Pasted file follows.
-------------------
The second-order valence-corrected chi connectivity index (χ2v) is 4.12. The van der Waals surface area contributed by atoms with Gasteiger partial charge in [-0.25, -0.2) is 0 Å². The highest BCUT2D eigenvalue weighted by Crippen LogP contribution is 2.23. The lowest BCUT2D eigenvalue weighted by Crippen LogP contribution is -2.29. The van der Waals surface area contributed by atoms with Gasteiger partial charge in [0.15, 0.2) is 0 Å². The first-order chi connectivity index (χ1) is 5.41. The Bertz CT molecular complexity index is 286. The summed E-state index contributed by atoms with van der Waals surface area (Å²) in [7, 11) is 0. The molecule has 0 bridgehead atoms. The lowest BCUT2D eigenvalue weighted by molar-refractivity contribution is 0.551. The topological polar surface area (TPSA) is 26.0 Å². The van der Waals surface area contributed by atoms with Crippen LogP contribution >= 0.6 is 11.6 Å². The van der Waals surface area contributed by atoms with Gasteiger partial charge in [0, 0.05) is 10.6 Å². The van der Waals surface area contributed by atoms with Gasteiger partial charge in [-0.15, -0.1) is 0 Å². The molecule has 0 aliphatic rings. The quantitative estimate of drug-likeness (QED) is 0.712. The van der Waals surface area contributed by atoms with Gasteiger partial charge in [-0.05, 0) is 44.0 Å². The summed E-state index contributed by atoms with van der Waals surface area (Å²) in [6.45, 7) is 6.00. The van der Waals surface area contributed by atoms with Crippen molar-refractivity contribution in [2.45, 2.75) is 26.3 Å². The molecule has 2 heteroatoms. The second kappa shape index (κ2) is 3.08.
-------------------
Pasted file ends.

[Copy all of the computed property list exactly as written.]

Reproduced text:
The second-order valence-corrected chi connectivity index (χ2v) is 4.12. The van der Waals surface area contributed by atoms with Gasteiger partial charge in [-0.25, -0.2) is 0 Å². The highest BCUT2D eigenvalue weighted by Crippen LogP contribution is 2.23. The lowest BCUT2D eigenvalue weighted by Crippen LogP contribution is -2.29. The van der Waals surface area contributed by atoms with Gasteiger partial charge in [0.15, 0.2) is 0 Å². The first-order chi connectivity index (χ1) is 5.41. The Bertz CT molecular complexity index is 286. The summed E-state index contributed by atoms with van der Waals surface area (Å²) in [7, 11) is 0. The molecule has 0 bridgehead atoms. The lowest BCUT2D eigenvalue weighted by molar-refractivity contribution is 0.551. The topological polar surface area (TPSA) is 26.0 Å². The van der Waals surface area contributed by atoms with Crippen LogP contribution >= 0.6 is 11.6 Å². The van der Waals surface area contributed by atoms with Gasteiger partial charge in [0, 0.05) is 10.6 Å². The van der Waals surface area contributed by atoms with Gasteiger partial charge in [-0.15, -0.1) is 0 Å². The molecule has 0 aliphatic rings. The quantitative estimate of drug-likeness (QED) is 0.712. The van der Waals surface area contributed by atoms with Gasteiger partial charge in [-0.05, 0) is 44.0 Å². The summed E-state index contributed by atoms with van der Waals surface area (Å²) in [6.45, 7) is 6.00. The van der Waals surface area contributed by atoms with Crippen molar-refractivity contribution in [2.45, 2.75) is 26.3 Å². The molecule has 2 heteroatoms. The second kappa shape index (κ2) is 3.08.